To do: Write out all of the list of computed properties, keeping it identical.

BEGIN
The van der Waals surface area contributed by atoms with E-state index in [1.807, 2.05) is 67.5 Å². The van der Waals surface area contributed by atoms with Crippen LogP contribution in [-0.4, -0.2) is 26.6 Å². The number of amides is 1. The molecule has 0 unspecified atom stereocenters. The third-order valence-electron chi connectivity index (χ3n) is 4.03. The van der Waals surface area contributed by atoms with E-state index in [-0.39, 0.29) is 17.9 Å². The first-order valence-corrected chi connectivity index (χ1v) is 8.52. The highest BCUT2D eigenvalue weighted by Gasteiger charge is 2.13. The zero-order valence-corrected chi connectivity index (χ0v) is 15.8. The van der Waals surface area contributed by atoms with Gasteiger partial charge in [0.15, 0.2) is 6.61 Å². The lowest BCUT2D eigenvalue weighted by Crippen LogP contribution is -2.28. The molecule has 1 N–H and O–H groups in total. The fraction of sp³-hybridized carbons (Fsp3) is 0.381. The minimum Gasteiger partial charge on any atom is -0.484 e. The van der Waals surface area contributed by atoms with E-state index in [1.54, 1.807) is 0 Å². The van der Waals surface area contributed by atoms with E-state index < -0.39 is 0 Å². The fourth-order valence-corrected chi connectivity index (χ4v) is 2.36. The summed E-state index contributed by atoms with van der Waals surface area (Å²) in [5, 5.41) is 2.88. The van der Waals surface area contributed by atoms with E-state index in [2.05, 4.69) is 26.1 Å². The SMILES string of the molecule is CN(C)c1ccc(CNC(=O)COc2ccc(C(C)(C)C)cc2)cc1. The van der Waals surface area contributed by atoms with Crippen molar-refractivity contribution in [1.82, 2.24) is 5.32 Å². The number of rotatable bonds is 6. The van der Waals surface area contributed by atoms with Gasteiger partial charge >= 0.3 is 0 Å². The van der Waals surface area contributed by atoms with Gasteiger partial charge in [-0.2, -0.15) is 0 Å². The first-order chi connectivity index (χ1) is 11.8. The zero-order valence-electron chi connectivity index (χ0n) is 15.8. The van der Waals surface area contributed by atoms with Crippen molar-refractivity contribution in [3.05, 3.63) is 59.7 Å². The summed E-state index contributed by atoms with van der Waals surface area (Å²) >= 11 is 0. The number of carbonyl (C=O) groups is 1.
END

The van der Waals surface area contributed by atoms with E-state index in [1.807, 2.05) is 67.5 Å². The van der Waals surface area contributed by atoms with Crippen LogP contribution in [-0.4, -0.2) is 26.6 Å². The number of amides is 1. The molecule has 0 unspecified atom stereocenters. The third-order valence-electron chi connectivity index (χ3n) is 4.03. The van der Waals surface area contributed by atoms with E-state index in [-0.39, 0.29) is 17.9 Å². The first-order valence-corrected chi connectivity index (χ1v) is 8.52. The highest BCUT2D eigenvalue weighted by Gasteiger charge is 2.13. The zero-order valence-corrected chi connectivity index (χ0v) is 15.8. The van der Waals surface area contributed by atoms with Gasteiger partial charge in [0.15, 0.2) is 6.61 Å². The lowest BCUT2D eigenvalue weighted by Crippen LogP contribution is -2.28. The molecule has 1 N–H and O–H groups in total. The fraction of sp³-hybridized carbons (Fsp3) is 0.381. The minimum Gasteiger partial charge on any atom is -0.484 e. The van der Waals surface area contributed by atoms with E-state index in [1.54, 1.807) is 0 Å². The van der Waals surface area contributed by atoms with E-state index < -0.39 is 0 Å². The fourth-order valence-corrected chi connectivity index (χ4v) is 2.36. The summed E-state index contributed by atoms with van der Waals surface area (Å²) in [5, 5.41) is 2.88. The van der Waals surface area contributed by atoms with E-state index in [2.05, 4.69) is 26.1 Å². The SMILES string of the molecule is CN(C)c1ccc(CNC(=O)COc2ccc(C(C)(C)C)cc2)cc1. The van der Waals surface area contributed by atoms with Crippen molar-refractivity contribution in [1.82, 2.24) is 5.32 Å². The number of rotatable bonds is 6. The van der Waals surface area contributed by atoms with Gasteiger partial charge >= 0.3 is 0 Å². The van der Waals surface area contributed by atoms with Gasteiger partial charge in [-0.2, -0.15) is 0 Å². The first-order chi connectivity index (χ1) is 11.8. The zero-order valence-electron chi connectivity index (χ0n) is 15.8. The van der Waals surface area contributed by atoms with Crippen molar-refractivity contribution in [3.05, 3.63) is 59.7 Å². The summed E-state index contributed by atoms with van der Waals surface area (Å²) >= 11 is 0. The number of carbonyl (C=O) groups is 1.